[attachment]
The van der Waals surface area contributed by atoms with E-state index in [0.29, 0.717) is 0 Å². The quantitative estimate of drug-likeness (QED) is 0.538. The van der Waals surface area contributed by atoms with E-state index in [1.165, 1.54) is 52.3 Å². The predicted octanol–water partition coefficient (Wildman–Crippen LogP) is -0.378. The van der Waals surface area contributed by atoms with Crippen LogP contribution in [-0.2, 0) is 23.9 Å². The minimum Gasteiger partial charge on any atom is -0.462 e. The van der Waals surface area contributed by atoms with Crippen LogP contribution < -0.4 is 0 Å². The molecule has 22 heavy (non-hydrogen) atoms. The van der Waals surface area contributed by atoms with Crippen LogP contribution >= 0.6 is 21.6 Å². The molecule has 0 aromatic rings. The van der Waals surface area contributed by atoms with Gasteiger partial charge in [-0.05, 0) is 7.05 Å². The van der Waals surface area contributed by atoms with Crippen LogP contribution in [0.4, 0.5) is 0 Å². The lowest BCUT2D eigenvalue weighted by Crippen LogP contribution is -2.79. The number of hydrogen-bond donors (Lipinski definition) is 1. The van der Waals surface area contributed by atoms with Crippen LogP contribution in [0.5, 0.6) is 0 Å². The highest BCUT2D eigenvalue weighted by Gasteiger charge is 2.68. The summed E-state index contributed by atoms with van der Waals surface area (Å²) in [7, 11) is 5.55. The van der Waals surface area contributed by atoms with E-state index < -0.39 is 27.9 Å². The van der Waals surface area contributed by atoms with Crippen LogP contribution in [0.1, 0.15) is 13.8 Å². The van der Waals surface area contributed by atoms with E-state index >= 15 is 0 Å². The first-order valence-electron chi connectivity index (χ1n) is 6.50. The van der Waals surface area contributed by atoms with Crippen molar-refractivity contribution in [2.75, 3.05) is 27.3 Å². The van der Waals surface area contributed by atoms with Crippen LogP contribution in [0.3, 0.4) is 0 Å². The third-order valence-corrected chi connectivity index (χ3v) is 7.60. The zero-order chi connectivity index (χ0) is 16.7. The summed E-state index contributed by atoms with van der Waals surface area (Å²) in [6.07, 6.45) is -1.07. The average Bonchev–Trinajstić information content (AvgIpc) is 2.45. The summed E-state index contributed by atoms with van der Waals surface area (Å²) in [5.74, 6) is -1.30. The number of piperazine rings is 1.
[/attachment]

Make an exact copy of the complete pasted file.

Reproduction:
The van der Waals surface area contributed by atoms with E-state index in [0.29, 0.717) is 0 Å². The quantitative estimate of drug-likeness (QED) is 0.538. The van der Waals surface area contributed by atoms with E-state index in [1.165, 1.54) is 52.3 Å². The predicted octanol–water partition coefficient (Wildman–Crippen LogP) is -0.378. The van der Waals surface area contributed by atoms with Crippen LogP contribution in [-0.2, 0) is 23.9 Å². The minimum Gasteiger partial charge on any atom is -0.462 e. The van der Waals surface area contributed by atoms with Crippen LogP contribution < -0.4 is 0 Å². The molecule has 22 heavy (non-hydrogen) atoms. The van der Waals surface area contributed by atoms with Crippen LogP contribution >= 0.6 is 21.6 Å². The molecule has 0 aromatic rings. The van der Waals surface area contributed by atoms with Gasteiger partial charge in [-0.05, 0) is 7.05 Å². The van der Waals surface area contributed by atoms with Crippen LogP contribution in [0.4, 0.5) is 0 Å². The lowest BCUT2D eigenvalue weighted by Crippen LogP contribution is -2.79. The number of hydrogen-bond donors (Lipinski definition) is 1. The van der Waals surface area contributed by atoms with Crippen LogP contribution in [0.5, 0.6) is 0 Å². The highest BCUT2D eigenvalue weighted by Gasteiger charge is 2.68. The summed E-state index contributed by atoms with van der Waals surface area (Å²) in [7, 11) is 5.55. The van der Waals surface area contributed by atoms with E-state index < -0.39 is 27.9 Å². The van der Waals surface area contributed by atoms with Crippen LogP contribution in [0.1, 0.15) is 13.8 Å². The van der Waals surface area contributed by atoms with E-state index >= 15 is 0 Å². The first-order valence-electron chi connectivity index (χ1n) is 6.50. The van der Waals surface area contributed by atoms with Crippen molar-refractivity contribution in [2.75, 3.05) is 27.3 Å². The van der Waals surface area contributed by atoms with Crippen LogP contribution in [0.3, 0.4) is 0 Å². The third-order valence-corrected chi connectivity index (χ3v) is 7.60. The zero-order chi connectivity index (χ0) is 16.7. The summed E-state index contributed by atoms with van der Waals surface area (Å²) in [6.07, 6.45) is -1.07. The average Bonchev–Trinajstić information content (AvgIpc) is 2.45. The summed E-state index contributed by atoms with van der Waals surface area (Å²) in [5.74, 6) is -1.30. The number of piperazine rings is 1.